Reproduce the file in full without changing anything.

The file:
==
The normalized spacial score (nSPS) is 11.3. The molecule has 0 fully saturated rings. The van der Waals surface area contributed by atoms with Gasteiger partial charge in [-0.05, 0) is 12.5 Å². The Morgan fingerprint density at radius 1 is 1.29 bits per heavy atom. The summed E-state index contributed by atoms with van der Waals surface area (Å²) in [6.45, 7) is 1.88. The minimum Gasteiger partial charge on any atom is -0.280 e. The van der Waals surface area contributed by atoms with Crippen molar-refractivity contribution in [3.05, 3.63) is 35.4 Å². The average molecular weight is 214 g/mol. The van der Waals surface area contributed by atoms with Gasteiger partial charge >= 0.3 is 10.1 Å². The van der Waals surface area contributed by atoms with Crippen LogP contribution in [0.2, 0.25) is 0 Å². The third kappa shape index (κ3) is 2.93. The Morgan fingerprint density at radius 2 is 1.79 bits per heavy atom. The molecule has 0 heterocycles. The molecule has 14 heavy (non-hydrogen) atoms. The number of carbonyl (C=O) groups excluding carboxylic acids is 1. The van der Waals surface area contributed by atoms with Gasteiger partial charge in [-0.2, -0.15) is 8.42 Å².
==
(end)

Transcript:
The normalized spacial score (nSPS) is 11.3. The molecule has 0 fully saturated rings. The van der Waals surface area contributed by atoms with Gasteiger partial charge in [-0.05, 0) is 12.5 Å². The Morgan fingerprint density at radius 1 is 1.29 bits per heavy atom. The summed E-state index contributed by atoms with van der Waals surface area (Å²) in [6.45, 7) is 1.88. The minimum Gasteiger partial charge on any atom is -0.280 e. The van der Waals surface area contributed by atoms with Crippen molar-refractivity contribution in [3.05, 3.63) is 35.4 Å². The average molecular weight is 214 g/mol. The van der Waals surface area contributed by atoms with Gasteiger partial charge >= 0.3 is 10.1 Å². The van der Waals surface area contributed by atoms with Crippen LogP contribution in [0.2, 0.25) is 0 Å². The third kappa shape index (κ3) is 2.93. The Morgan fingerprint density at radius 2 is 1.79 bits per heavy atom. The molecule has 0 heterocycles. The molecule has 14 heavy (non-hydrogen) atoms. The number of carbonyl (C=O) groups excluding carboxylic acids is 1. The van der Waals surface area contributed by atoms with Gasteiger partial charge in [-0.2, -0.15) is 8.42 Å².